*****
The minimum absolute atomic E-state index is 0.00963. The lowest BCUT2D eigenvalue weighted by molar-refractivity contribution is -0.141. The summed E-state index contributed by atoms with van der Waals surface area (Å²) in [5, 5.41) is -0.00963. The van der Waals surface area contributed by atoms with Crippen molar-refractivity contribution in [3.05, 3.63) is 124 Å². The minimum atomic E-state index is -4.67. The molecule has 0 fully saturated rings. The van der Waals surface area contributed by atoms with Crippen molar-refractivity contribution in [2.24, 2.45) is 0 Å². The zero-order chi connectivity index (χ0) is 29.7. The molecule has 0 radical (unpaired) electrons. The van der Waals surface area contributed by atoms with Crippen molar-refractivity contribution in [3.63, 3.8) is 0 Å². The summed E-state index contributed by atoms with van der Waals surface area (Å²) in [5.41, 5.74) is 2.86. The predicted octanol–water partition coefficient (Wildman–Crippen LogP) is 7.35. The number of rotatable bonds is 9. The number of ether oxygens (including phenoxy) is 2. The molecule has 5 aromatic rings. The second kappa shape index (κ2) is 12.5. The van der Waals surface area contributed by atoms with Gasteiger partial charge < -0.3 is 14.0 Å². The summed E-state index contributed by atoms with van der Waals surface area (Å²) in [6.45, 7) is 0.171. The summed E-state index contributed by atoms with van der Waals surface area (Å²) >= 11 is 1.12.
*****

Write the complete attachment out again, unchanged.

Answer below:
The minimum absolute atomic E-state index is 0.00963. The lowest BCUT2D eigenvalue weighted by molar-refractivity contribution is -0.141. The summed E-state index contributed by atoms with van der Waals surface area (Å²) in [5, 5.41) is -0.00963. The van der Waals surface area contributed by atoms with Crippen molar-refractivity contribution in [3.05, 3.63) is 124 Å². The minimum atomic E-state index is -4.67. The molecule has 0 fully saturated rings. The van der Waals surface area contributed by atoms with Crippen molar-refractivity contribution in [2.24, 2.45) is 0 Å². The zero-order chi connectivity index (χ0) is 29.7. The molecule has 0 radical (unpaired) electrons. The van der Waals surface area contributed by atoms with Crippen molar-refractivity contribution in [3.63, 3.8) is 0 Å². The summed E-state index contributed by atoms with van der Waals surface area (Å²) in [5.41, 5.74) is 2.86. The predicted octanol–water partition coefficient (Wildman–Crippen LogP) is 7.35. The number of rotatable bonds is 9. The number of ether oxygens (including phenoxy) is 2. The molecule has 5 aromatic rings. The second kappa shape index (κ2) is 12.5. The van der Waals surface area contributed by atoms with Gasteiger partial charge < -0.3 is 14.0 Å². The summed E-state index contributed by atoms with van der Waals surface area (Å²) in [6.45, 7) is 0.171. The summed E-state index contributed by atoms with van der Waals surface area (Å²) >= 11 is 1.12.